A striking chart from Morgan Stanley's Adam Parker shows that 2012 earnings growth among S&P 500 companies was highly concentrated, with 88 percent of it coming from the top 10 firms. I was even more struck by the inequality within the top 10. Just four companies—Apple, AIG, Goldman Sachs, and Bank of America—together provided a majority of overall earnings growth among large-cap companies.
Perhaps it's just a fluke result. But in the labor market we've seen increasing "wage dispersion" where income gains are concentrated in the hands of a small number of players, and it's at least conceivable that large firms are going to start to see the same thing.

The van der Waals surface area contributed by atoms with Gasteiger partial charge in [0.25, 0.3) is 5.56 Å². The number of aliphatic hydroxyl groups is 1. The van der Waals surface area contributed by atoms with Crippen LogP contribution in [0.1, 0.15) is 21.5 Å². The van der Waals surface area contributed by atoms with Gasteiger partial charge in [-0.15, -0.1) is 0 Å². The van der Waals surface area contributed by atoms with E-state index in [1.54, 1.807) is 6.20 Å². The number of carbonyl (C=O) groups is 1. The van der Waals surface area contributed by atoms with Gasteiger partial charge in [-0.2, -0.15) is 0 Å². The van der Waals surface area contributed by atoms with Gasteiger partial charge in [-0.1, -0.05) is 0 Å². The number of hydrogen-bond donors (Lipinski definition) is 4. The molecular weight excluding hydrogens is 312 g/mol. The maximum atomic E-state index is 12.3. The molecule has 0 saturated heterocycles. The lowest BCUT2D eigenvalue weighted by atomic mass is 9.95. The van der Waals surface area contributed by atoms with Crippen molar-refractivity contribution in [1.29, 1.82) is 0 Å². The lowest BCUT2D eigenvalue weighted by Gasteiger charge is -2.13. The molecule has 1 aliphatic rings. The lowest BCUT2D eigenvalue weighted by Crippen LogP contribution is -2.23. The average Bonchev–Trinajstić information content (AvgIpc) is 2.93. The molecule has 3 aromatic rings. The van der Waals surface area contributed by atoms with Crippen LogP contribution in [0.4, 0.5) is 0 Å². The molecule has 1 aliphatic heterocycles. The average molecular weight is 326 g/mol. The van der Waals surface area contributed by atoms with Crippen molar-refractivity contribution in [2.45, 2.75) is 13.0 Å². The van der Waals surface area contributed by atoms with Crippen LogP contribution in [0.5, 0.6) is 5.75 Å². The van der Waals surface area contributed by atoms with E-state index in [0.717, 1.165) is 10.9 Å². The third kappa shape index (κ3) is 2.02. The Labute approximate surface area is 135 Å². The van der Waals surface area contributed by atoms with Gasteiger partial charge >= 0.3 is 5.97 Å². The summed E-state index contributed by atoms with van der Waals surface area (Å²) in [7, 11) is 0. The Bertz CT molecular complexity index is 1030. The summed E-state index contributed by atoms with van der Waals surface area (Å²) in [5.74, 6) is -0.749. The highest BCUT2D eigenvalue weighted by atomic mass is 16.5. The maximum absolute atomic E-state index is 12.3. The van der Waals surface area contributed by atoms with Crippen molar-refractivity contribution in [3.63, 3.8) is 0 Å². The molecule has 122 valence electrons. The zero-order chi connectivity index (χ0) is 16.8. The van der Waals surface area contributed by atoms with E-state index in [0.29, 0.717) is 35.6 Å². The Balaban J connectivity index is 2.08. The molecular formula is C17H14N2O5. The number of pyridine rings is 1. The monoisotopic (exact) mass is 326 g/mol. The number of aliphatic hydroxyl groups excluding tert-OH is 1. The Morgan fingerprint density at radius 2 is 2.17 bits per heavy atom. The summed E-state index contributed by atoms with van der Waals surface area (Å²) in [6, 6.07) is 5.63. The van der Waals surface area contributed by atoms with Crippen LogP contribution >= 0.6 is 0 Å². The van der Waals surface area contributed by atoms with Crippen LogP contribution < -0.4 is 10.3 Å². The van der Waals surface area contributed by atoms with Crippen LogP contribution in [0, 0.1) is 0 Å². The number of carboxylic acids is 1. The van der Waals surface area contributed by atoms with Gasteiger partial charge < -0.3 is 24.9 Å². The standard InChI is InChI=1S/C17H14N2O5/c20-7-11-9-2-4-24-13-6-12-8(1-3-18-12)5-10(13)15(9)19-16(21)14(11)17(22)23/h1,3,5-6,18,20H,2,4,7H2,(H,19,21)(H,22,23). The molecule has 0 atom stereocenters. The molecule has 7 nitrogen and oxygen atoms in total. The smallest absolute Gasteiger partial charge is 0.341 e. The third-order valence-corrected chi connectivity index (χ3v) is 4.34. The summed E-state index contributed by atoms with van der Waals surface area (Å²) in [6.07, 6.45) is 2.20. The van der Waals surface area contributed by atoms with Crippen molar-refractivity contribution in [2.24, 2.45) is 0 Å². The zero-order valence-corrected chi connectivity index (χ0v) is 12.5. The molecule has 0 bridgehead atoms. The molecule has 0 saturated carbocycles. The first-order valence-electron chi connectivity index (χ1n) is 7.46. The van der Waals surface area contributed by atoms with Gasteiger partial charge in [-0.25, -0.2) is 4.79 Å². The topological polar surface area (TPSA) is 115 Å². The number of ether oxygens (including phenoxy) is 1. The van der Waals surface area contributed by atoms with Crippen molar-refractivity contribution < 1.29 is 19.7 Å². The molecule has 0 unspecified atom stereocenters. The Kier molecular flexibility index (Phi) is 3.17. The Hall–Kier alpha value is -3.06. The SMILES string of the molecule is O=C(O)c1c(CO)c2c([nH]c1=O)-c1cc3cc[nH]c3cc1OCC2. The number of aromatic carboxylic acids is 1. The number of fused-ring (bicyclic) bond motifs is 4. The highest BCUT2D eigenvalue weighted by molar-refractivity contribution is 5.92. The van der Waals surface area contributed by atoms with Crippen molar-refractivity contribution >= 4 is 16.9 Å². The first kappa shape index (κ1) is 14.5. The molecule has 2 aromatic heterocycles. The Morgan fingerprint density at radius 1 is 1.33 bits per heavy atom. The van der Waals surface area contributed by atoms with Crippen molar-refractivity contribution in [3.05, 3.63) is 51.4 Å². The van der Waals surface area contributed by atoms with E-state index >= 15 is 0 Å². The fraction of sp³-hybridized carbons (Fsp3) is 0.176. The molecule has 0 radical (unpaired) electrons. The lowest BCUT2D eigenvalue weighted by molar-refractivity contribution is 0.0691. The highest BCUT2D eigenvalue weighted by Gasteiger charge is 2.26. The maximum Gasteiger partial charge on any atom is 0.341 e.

Keep an eye on those bank profits! Revenue growth means you're finding a lot of customers, but it should be hard to earn profits in a competitive market. Apple makes crazy profits, but its competitors largely don't—one company has secured a (presumably temporary) edge over its rivals and is laughing all the way to the bank. But in the financial sector you see huge profits at multiple different competing firms, a curious situation.
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